I dealt with a fatal road traffic accident in Unter Oldershausen in September when I was on guard duty at a Brigade Headquarters. A Regular Dispatch Rider of the Royal Engineers came to my Information Post (IP) looking for his Brigade HQ. He was fatigued and tired and got his grid reference, he then and drove up the road and was killed instantly by decapitation. I was the first to respond to him following the accident and the last to contact him when he passed away. It has haunted me ever since. It has been nearly 25 years and I've only now found out his name this year, Sapper Dougie Hogg 13th Postal Courier Squadron Royal Engineers 25 years old from Lancaster in Lancashire.

Another assignment I held was to look for Soviet Mission on the Rhine spies (SOXMIS whom used to drive around taking photos for intelligence purposes mainly of troop numbers, vehicles, strength, equipment, movements, locations etc. If we saw them we detained them under a special card we carried and handed over to Intel Corps.

I was nearly killed during an attack by the PIRA in 1988 whilst serving in the Royal Air Force (regular Forces). While in Hereford, the PIRA planted an Improvised Explosive Device (IED) outside of my barracks block but one of my mates found it in the trash can before it could be detonated.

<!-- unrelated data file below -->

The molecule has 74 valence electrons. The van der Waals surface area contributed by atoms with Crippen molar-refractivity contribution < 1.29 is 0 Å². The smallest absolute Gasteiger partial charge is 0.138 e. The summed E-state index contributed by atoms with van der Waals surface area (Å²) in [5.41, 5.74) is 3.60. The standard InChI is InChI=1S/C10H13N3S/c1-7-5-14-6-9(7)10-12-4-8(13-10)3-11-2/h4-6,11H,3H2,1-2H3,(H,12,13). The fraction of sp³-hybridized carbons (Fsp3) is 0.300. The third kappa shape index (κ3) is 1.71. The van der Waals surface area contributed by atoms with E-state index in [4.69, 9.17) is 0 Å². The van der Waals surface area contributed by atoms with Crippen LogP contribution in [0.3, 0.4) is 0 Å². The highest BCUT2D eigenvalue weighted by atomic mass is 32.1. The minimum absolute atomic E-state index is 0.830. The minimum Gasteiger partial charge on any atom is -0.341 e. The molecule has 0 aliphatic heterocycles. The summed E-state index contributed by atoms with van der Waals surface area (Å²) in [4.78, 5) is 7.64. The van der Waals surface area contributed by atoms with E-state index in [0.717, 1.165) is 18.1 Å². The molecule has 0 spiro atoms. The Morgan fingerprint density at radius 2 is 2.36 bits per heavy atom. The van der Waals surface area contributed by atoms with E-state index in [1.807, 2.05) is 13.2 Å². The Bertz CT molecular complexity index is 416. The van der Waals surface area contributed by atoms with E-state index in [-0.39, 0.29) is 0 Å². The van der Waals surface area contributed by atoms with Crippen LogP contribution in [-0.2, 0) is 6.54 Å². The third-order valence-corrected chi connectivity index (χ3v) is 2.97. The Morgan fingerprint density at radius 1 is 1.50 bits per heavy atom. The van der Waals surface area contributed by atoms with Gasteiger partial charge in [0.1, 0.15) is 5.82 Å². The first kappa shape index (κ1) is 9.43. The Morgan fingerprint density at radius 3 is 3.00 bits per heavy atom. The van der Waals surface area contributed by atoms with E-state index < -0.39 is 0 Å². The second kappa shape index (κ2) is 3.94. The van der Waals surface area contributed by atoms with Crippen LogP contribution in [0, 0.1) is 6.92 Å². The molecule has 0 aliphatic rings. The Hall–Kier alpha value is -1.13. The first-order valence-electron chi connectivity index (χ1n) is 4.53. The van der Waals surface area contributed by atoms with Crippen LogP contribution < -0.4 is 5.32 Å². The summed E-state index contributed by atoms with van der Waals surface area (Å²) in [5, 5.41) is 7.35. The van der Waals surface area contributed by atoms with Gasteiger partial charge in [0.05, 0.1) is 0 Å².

My reflections on the Cold War period are that it was a very tense time with many occasions we thought we were going to war with the Warsaw Pact. Alerts were issued regularly for war footings. We lost hundreds of troops in accidents on the big exercises which people forgot and we never got any recognition for the sacrifices we made over there, not just in encounters with Warsaw Pact forces but also with PIRA in Northern Ireland.  They were very active and as a result many British troops were killed. The days were long but times were fun and enjoyable. The Germans were very good to us unless they held ties to the previous regime the Nazi party. I enjoyed my time spent over there and loved the country. I'll never forget it.

SPC S. Moore, United States Army
558th Military Police Company
Military Police
Rheinland Pfalz, West Germany
2 Years in West Germany

USAREUR: I pulled physical security on a NATO Missile site known as Site No. 107. During the duration of my deployment to West Germany, we were plagued by constant bombings and attacks at clubs mainly by the Red Army Faction which peaked in 1987.